When a boy struts around the house in a princess costume or a girl consistently chooses to dress like a lumberjack, parents tend to get nervous. They begin to dissect every storyline and question the motivation to dress up as the opposite gender. Some parents even go so far as to limit cross-gender play or eliminate it completely.
Gender identity develops early in life. By about the age of two and a half, nearly all children can identify themselves and others in terms of gender. By age six, most children have grasped the concept of gender constancy (they understand that gender remains constant regardless of outward appearance or behavior).
Young children rely on play to act out the various roles and messages they encounter in their daily lives. It's perfectly normal for children to try out some of those roles, even if that means a little boy playing the role of mommy or the princess who needs rescuing. Play helps children make sense of and cope with the world around them.
According to Rebecca Siegel, M.D., Child and Adolescent Psychiatrist and Director of Psychopharmacology, Family Health Associates, New York, New York, "Young children dressing up as the opposite gender is a common and normal part of imaginative, expressive play."
When parents exhibit anxiety about cross-gender play, children internalize a negative message. They begin to feel like they are doing something wrong.
It's important for parents to step back and realize that cross-gender play is simply a child's exploration of the different people in his or her life. Cross-gender play does not indicate confusion about gender; it indicates interest in different roles.
Children need to be able to play without judgment. During the context of play, children express their thoughts and feelings.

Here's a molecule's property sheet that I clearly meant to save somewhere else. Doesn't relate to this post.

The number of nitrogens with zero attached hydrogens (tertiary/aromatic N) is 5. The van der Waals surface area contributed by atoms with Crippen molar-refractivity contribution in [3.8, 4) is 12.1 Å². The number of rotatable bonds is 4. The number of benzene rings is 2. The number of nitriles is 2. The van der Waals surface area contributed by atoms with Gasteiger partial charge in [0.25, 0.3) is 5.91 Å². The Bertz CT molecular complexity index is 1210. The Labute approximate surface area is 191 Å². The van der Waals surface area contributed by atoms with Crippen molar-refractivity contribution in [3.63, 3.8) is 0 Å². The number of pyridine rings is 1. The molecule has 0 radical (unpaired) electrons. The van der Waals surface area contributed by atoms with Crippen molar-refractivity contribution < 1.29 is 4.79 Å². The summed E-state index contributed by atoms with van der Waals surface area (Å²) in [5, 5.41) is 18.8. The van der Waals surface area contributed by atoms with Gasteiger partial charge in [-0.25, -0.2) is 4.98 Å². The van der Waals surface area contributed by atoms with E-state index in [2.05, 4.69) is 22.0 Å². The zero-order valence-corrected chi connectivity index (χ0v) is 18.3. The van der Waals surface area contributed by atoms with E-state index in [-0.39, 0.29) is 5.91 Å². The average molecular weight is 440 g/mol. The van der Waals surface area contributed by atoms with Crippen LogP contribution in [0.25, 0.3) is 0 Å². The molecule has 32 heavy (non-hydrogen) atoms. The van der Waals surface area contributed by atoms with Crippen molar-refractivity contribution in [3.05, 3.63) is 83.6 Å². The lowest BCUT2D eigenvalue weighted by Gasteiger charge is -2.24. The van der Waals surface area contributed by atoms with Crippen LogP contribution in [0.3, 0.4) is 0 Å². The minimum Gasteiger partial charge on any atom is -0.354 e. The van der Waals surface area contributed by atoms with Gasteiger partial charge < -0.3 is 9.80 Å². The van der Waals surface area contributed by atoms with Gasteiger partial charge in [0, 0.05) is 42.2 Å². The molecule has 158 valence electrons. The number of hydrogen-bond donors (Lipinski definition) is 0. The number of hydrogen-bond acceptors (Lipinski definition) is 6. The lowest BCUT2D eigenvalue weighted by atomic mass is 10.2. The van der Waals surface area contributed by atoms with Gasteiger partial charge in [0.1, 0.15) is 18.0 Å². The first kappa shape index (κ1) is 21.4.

When children feel judged or criticized, they internalize their thoughts and emotions. This can lead to social isolation, anxiety and even symptoms of depression.
"If a parent makes a big deal out of this type of play, it may be distressing to the child. Children should feel safe and supported when expressing themselves in creative ways," says Siegel.
Talk about it
The majority of children outgrow cross-gender play by the time they enter elementary school, but some do continue to try on opposite gender roles. When this happens, parents often fear teasing or bullying from other students.
Try not to let your fears get in the way of your child's healthy exploration of gender roles. If your child expresses concern that boys do not play mommy or girls stick to princesses and fairies, have an honest conversation about the different ways kids play at school. Try to remain open to your child's thoughts and ideas and help your child work through his or her feelings. An open line of communication is essential for building trust and helping your child feel safe.
You might find that you and your child need to determine appropriate times and places to engage in cross-gender play so that your child can continue to feel safe in expressing his or her feelings through play.